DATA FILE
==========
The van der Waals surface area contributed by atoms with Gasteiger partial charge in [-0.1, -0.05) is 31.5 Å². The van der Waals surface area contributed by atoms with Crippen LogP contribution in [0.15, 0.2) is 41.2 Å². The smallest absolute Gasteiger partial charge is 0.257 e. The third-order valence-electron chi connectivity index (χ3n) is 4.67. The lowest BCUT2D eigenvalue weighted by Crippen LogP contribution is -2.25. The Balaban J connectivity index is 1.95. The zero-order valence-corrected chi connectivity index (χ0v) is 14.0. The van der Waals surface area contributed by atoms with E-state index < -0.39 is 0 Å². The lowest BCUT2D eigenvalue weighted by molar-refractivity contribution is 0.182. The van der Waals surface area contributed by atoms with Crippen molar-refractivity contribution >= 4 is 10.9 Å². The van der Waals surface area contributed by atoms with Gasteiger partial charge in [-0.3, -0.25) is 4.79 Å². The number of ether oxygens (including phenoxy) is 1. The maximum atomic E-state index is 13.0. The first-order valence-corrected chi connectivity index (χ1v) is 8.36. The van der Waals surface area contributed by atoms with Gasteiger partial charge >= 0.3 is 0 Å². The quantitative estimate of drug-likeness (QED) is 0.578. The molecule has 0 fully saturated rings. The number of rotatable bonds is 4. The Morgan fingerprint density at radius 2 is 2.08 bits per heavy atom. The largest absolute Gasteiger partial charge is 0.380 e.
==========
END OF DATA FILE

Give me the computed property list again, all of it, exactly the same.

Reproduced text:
The van der Waals surface area contributed by atoms with Gasteiger partial charge in [-0.1, -0.05) is 31.5 Å². The van der Waals surface area contributed by atoms with Crippen LogP contribution in [0.15, 0.2) is 41.2 Å². The smallest absolute Gasteiger partial charge is 0.257 e. The third-order valence-electron chi connectivity index (χ3n) is 4.67. The lowest BCUT2D eigenvalue weighted by Crippen LogP contribution is -2.25. The Balaban J connectivity index is 1.95. The zero-order valence-corrected chi connectivity index (χ0v) is 14.0. The van der Waals surface area contributed by atoms with E-state index < -0.39 is 0 Å². The lowest BCUT2D eigenvalue weighted by molar-refractivity contribution is 0.182. The van der Waals surface area contributed by atoms with Crippen molar-refractivity contribution >= 4 is 10.9 Å². The van der Waals surface area contributed by atoms with Gasteiger partial charge in [-0.3, -0.25) is 4.79 Å². The number of ether oxygens (including phenoxy) is 1. The maximum atomic E-state index is 13.0. The first-order valence-corrected chi connectivity index (χ1v) is 8.36. The van der Waals surface area contributed by atoms with Gasteiger partial charge >= 0.3 is 0 Å². The quantitative estimate of drug-likeness (QED) is 0.578. The molecule has 0 fully saturated rings. The number of rotatable bonds is 4. The Morgan fingerprint density at radius 2 is 2.08 bits per heavy atom. The largest absolute Gasteiger partial charge is 0.380 e.